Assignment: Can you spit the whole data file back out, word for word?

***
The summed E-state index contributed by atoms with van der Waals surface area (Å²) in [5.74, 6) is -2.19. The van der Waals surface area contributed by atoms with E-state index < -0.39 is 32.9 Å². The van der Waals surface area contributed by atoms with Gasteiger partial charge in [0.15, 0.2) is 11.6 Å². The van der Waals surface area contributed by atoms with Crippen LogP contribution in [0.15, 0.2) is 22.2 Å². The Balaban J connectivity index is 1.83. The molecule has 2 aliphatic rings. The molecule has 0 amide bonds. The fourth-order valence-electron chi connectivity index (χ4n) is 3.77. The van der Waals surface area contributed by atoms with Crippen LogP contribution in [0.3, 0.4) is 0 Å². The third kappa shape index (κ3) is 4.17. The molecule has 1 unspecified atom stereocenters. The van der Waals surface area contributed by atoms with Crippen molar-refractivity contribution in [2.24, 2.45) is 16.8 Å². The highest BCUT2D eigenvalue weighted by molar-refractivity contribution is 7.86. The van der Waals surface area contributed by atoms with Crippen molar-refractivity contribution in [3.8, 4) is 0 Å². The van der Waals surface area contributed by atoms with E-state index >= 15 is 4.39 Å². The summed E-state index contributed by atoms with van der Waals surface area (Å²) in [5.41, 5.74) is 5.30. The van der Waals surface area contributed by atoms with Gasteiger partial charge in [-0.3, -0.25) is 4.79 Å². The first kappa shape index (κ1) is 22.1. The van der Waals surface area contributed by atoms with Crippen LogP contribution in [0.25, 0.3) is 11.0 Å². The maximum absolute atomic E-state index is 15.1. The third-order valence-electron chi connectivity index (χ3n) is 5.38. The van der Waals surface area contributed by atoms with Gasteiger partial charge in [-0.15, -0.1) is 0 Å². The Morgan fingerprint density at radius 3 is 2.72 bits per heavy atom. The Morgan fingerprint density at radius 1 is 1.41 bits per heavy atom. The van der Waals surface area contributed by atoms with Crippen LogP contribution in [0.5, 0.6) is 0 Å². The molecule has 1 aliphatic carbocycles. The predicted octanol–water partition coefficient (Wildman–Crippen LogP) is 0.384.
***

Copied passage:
The summed E-state index contributed by atoms with van der Waals surface area (Å²) in [5.74, 6) is -2.19. The van der Waals surface area contributed by atoms with E-state index < -0.39 is 32.9 Å². The van der Waals surface area contributed by atoms with Gasteiger partial charge in [0.15, 0.2) is 11.6 Å². The van der Waals surface area contributed by atoms with Crippen LogP contribution in [0.15, 0.2) is 22.2 Å². The Balaban J connectivity index is 1.83. The molecule has 2 aliphatic rings. The molecule has 0 amide bonds. The fourth-order valence-electron chi connectivity index (χ4n) is 3.77. The van der Waals surface area contributed by atoms with Crippen LogP contribution in [0.3, 0.4) is 0 Å². The third kappa shape index (κ3) is 4.17. The molecule has 1 unspecified atom stereocenters. The van der Waals surface area contributed by atoms with Crippen molar-refractivity contribution in [2.24, 2.45) is 16.8 Å². The highest BCUT2D eigenvalue weighted by molar-refractivity contribution is 7.86. The van der Waals surface area contributed by atoms with Crippen molar-refractivity contribution in [3.8, 4) is 0 Å². The van der Waals surface area contributed by atoms with E-state index >= 15 is 4.39 Å². The summed E-state index contributed by atoms with van der Waals surface area (Å²) in [5.41, 5.74) is 5.30. The van der Waals surface area contributed by atoms with Gasteiger partial charge in [-0.3, -0.25) is 4.79 Å². The first kappa shape index (κ1) is 22.1. The van der Waals surface area contributed by atoms with Crippen LogP contribution in [0.25, 0.3) is 11.0 Å². The maximum absolute atomic E-state index is 15.1. The third-order valence-electron chi connectivity index (χ3n) is 5.38. The van der Waals surface area contributed by atoms with Gasteiger partial charge in [-0.15, -0.1) is 0 Å². The Morgan fingerprint density at radius 3 is 2.72 bits per heavy atom. The Morgan fingerprint density at radius 1 is 1.41 bits per heavy atom. The van der Waals surface area contributed by atoms with Crippen LogP contribution in [0.5, 0.6) is 0 Å². The molecule has 1 aliphatic carbocycles. The predicted octanol–water partition coefficient (Wildman–Crippen LogP) is 0.384.